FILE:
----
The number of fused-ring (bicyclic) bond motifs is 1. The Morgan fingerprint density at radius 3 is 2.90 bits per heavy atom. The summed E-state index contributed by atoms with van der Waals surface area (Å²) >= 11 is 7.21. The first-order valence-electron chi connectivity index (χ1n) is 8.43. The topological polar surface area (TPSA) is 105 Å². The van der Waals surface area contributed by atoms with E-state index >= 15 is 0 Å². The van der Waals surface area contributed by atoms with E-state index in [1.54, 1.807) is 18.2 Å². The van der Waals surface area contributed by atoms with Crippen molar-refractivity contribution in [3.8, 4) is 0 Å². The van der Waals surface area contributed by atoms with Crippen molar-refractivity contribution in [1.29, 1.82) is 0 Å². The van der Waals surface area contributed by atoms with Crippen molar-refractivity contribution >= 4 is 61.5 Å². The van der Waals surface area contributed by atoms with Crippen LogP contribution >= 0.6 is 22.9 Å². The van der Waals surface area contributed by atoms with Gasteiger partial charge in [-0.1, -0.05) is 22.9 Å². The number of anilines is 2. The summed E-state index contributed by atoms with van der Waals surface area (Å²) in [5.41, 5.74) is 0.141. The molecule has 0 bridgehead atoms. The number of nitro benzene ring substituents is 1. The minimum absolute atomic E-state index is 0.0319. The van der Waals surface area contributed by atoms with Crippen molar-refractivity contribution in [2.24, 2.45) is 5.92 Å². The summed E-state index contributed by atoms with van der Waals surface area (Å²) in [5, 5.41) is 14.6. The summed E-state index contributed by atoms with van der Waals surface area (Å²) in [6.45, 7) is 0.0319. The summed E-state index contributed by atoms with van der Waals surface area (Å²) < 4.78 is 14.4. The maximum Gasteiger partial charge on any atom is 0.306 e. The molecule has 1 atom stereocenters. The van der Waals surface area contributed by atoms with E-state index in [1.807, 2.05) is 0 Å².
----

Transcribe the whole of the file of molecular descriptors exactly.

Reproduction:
The number of fused-ring (bicyclic) bond motifs is 1. The Morgan fingerprint density at radius 3 is 2.90 bits per heavy atom. The summed E-state index contributed by atoms with van der Waals surface area (Å²) >= 11 is 7.21. The first-order valence-electron chi connectivity index (χ1n) is 8.43. The topological polar surface area (TPSA) is 105 Å². The van der Waals surface area contributed by atoms with E-state index >= 15 is 0 Å². The van der Waals surface area contributed by atoms with E-state index in [1.54, 1.807) is 18.2 Å². The van der Waals surface area contributed by atoms with Crippen molar-refractivity contribution in [3.8, 4) is 0 Å². The van der Waals surface area contributed by atoms with Crippen molar-refractivity contribution in [1.29, 1.82) is 0 Å². The van der Waals surface area contributed by atoms with Crippen molar-refractivity contribution >= 4 is 61.5 Å². The van der Waals surface area contributed by atoms with Crippen LogP contribution >= 0.6 is 22.9 Å². The van der Waals surface area contributed by atoms with Gasteiger partial charge in [-0.1, -0.05) is 22.9 Å². The number of anilines is 2. The summed E-state index contributed by atoms with van der Waals surface area (Å²) in [5.41, 5.74) is 0.141. The molecule has 0 bridgehead atoms. The number of nitro benzene ring substituents is 1. The minimum absolute atomic E-state index is 0.0319. The van der Waals surface area contributed by atoms with Crippen molar-refractivity contribution in [2.24, 2.45) is 5.92 Å². The summed E-state index contributed by atoms with van der Waals surface area (Å²) in [5, 5.41) is 14.6. The summed E-state index contributed by atoms with van der Waals surface area (Å²) in [6.45, 7) is 0.0319. The summed E-state index contributed by atoms with van der Waals surface area (Å²) < 4.78 is 14.4. The maximum Gasteiger partial charge on any atom is 0.306 e. The molecule has 1 atom stereocenters. The van der Waals surface area contributed by atoms with E-state index in [1.807, 2.05) is 0 Å².